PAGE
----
Thursday, June 28, 2007

Color Blindness, Originalism, and the Equal Protection Clause:

In, Parents Involved in Community Schools v. Seattle School District, the Court, with minor qualifications, upholds the "color blind" ideal approach to the 14th Amendment's Equal Protection Clause. Good for them. Some lefty-liberals criticize such "originalist" approach, while signaling out "color-blind originalists" Scalia and Thomas, noting that, under the original expected application of the EPC's text, "the 'race neutral' interpretation...has no basis whatsoever in originalism."

Well, not exactly. The original expected application of the EPC's text permitted some, arguably many forms of racial discrimination against blacks (and logic therefore suggests against whites). However, at the very least, the original meaning of the Clause required equal application of whatever general rules of law happened to be on the books, be they statutes against murder or theft, the legal ability to enter contracts, give evidence, sue or be sued, or even take advantage of substantive legal rules that come from court decisions.

If constitutional law holds that all purposeful government discrimination against blacks violates the EPC (something perhaps not within the original meaning but that all liberals and conservatives and everyone on the Court now agrees on), then the original meaning of the EPC likewise requires such expanded meaning of the text equally protect whites and other races.

In other words, whatever degree of protection "the law" decides to give, the original meaning of the EPC requires it be given equally to all persons without regard to race. When the EPC was originally ratified, "the law" simply granted a lower level of protection. It didn't grant blacks (or whites) rights against government policies which took race into account; but now "the law" does, at least for blacks, it does. Government must, therefore, protect all races within this general rule against racial discrimination. Otherwise, the way the leftists would have it, we end up with a norm where blacks receive greater constitutional protection under the EPC than whites or other races, which is impossible to square with the original meaning of the EPC's text.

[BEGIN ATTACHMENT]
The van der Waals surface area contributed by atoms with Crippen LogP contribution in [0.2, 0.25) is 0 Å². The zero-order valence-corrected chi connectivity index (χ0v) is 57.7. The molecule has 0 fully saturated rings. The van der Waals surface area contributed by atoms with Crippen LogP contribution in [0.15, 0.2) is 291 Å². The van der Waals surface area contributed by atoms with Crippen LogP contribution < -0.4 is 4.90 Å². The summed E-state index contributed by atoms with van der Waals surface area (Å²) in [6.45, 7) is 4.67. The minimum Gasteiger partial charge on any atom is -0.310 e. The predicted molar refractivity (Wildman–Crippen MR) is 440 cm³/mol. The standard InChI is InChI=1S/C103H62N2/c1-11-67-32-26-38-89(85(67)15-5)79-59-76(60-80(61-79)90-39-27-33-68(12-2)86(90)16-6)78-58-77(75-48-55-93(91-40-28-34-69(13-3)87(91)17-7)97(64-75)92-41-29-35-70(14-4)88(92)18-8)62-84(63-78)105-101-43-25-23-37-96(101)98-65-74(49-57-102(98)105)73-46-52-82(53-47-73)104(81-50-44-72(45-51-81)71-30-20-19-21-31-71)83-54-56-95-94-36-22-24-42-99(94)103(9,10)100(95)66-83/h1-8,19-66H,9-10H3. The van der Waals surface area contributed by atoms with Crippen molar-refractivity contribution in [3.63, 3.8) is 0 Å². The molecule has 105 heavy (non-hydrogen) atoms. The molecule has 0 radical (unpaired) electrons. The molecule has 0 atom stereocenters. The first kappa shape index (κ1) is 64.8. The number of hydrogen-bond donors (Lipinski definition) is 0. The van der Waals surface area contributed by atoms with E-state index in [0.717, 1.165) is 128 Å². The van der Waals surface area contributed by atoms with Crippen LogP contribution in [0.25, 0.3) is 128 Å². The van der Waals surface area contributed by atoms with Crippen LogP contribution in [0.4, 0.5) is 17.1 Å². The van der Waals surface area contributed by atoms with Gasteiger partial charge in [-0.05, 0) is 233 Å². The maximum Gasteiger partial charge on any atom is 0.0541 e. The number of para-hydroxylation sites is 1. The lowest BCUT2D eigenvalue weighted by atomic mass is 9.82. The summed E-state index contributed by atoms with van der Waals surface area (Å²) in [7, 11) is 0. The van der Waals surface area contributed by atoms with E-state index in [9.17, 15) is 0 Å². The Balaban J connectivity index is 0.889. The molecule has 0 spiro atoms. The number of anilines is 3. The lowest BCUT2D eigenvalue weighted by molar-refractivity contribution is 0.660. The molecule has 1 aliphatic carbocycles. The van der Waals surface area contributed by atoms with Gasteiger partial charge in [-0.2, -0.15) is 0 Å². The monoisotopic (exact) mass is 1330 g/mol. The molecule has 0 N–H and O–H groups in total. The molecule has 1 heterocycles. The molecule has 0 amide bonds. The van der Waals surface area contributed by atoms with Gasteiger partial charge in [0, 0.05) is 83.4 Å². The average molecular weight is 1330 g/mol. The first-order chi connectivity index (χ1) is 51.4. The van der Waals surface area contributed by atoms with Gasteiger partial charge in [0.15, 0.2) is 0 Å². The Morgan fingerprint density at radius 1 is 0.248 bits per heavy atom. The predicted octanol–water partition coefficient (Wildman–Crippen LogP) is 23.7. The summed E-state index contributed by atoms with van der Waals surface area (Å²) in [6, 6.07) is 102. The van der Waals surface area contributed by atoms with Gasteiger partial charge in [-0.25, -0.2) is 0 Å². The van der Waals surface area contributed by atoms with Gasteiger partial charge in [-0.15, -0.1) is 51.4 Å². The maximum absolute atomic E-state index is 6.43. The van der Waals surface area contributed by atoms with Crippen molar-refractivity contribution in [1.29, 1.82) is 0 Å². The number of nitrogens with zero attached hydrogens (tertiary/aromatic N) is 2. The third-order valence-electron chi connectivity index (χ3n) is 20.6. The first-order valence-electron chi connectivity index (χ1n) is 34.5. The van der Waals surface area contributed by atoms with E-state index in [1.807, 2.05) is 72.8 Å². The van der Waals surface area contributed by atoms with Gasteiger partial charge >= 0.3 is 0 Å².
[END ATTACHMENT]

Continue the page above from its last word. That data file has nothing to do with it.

No one wants to "go back" to the original expected application of the EPC's text, which arguably permitted racial segregation and without question permitted bans on miscegenation. But given that is out of the realm of possibilities, the "color blind" interpretation of the EPC requiring race neutrality is the next closest thing to an originalist outcome. Such outcome also avoids constitutional double standards on racial grounds which ought to be unacceptable in modern liberal democratic societies.

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